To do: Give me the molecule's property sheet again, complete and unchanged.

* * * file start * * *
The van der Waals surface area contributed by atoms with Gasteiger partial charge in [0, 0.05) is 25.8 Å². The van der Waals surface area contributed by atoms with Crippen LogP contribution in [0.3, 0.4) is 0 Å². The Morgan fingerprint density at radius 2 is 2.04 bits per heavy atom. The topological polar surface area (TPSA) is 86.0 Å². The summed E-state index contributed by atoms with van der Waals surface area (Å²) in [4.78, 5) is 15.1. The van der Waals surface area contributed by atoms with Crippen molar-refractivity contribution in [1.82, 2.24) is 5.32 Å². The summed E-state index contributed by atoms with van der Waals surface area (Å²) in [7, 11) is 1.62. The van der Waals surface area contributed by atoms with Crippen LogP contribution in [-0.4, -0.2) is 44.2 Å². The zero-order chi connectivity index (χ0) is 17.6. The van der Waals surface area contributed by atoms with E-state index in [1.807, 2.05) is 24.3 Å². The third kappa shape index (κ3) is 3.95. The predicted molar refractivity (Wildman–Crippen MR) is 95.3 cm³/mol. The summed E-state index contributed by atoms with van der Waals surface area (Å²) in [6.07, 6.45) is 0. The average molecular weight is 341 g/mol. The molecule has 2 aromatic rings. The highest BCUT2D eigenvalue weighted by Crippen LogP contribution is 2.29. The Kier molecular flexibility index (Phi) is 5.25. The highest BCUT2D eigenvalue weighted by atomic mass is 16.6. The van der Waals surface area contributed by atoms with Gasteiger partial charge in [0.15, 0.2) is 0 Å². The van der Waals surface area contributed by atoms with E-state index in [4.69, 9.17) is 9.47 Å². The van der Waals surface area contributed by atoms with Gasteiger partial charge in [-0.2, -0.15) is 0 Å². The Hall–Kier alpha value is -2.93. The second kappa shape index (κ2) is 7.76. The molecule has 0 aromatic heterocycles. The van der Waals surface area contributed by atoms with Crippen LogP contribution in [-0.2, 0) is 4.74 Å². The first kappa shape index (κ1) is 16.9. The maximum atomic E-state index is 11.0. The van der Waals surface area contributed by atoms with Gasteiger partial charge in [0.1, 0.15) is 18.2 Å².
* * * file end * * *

The van der Waals surface area contributed by atoms with Gasteiger partial charge in [0, 0.05) is 25.8 Å². The van der Waals surface area contributed by atoms with Crippen LogP contribution in [0.3, 0.4) is 0 Å². The Morgan fingerprint density at radius 2 is 2.04 bits per heavy atom. The topological polar surface area (TPSA) is 86.0 Å². The summed E-state index contributed by atoms with van der Waals surface area (Å²) in [4.78, 5) is 15.1. The van der Waals surface area contributed by atoms with Crippen molar-refractivity contribution in [1.82, 2.24) is 5.32 Å². The summed E-state index contributed by atoms with van der Waals surface area (Å²) in [7, 11) is 1.62. The van der Waals surface area contributed by atoms with Crippen LogP contribution in [-0.4, -0.2) is 44.2 Å². The zero-order chi connectivity index (χ0) is 17.6. The van der Waals surface area contributed by atoms with E-state index in [1.807, 2.05) is 24.3 Å². The third kappa shape index (κ3) is 3.95. The predicted molar refractivity (Wildman–Crippen MR) is 95.3 cm³/mol. The summed E-state index contributed by atoms with van der Waals surface area (Å²) in [6.07, 6.45) is 0. The average molecular weight is 341 g/mol. The molecule has 2 aromatic rings. The highest BCUT2D eigenvalue weighted by Crippen LogP contribution is 2.29. The Kier molecular flexibility index (Phi) is 5.25. The highest BCUT2D eigenvalue weighted by atomic mass is 16.6. The van der Waals surface area contributed by atoms with Gasteiger partial charge in [0.15, 0.2) is 0 Å². The van der Waals surface area contributed by atoms with E-state index in [4.69, 9.17) is 9.47 Å². The van der Waals surface area contributed by atoms with Gasteiger partial charge in [-0.2, -0.15) is 0 Å². The Hall–Kier alpha value is -2.93. The second kappa shape index (κ2) is 7.76. The molecule has 0 aromatic heterocycles. The van der Waals surface area contributed by atoms with Crippen LogP contribution in [-0.2, 0) is 4.74 Å². The first kappa shape index (κ1) is 16.9. The maximum atomic E-state index is 11.0. The van der Waals surface area contributed by atoms with Gasteiger partial charge in [0.1, 0.15) is 18.2 Å².